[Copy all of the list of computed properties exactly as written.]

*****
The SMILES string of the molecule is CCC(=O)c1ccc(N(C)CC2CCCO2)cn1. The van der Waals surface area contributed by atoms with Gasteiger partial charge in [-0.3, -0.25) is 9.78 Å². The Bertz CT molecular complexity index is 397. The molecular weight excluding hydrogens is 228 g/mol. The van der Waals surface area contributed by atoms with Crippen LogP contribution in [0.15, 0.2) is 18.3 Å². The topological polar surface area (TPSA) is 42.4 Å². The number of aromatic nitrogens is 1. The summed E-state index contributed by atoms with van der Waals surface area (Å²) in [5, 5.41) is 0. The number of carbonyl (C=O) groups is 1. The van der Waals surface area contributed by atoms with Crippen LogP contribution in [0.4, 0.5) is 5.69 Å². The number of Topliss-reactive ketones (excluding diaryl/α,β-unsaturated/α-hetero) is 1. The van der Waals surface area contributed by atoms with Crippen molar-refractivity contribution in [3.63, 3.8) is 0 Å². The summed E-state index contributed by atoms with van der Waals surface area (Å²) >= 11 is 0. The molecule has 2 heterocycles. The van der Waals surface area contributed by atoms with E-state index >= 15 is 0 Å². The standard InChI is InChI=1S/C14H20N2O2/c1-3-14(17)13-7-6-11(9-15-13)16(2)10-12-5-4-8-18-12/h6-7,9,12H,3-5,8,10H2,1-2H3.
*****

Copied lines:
The SMILES string of the molecule is CCC(=O)c1ccc(N(C)CC2CCCO2)cn1. The van der Waals surface area contributed by atoms with Gasteiger partial charge in [-0.3, -0.25) is 9.78 Å². The Bertz CT molecular complexity index is 397. The molecular weight excluding hydrogens is 228 g/mol. The van der Waals surface area contributed by atoms with Crippen LogP contribution in [0.15, 0.2) is 18.3 Å². The topological polar surface area (TPSA) is 42.4 Å². The number of aromatic nitrogens is 1. The summed E-state index contributed by atoms with van der Waals surface area (Å²) in [5, 5.41) is 0. The number of carbonyl (C=O) groups is 1. The van der Waals surface area contributed by atoms with Crippen LogP contribution in [0.4, 0.5) is 5.69 Å². The number of Topliss-reactive ketones (excluding diaryl/α,β-unsaturated/α-hetero) is 1. The van der Waals surface area contributed by atoms with Crippen molar-refractivity contribution in [3.63, 3.8) is 0 Å². The summed E-state index contributed by atoms with van der Waals surface area (Å²) >= 11 is 0. The molecule has 2 heterocycles. The van der Waals surface area contributed by atoms with E-state index >= 15 is 0 Å². The standard InChI is InChI=1S/C14H20N2O2/c1-3-14(17)13-7-6-11(9-15-13)16(2)10-12-5-4-8-18-12/h6-7,9,12H,3-5,8,10H2,1-2H3.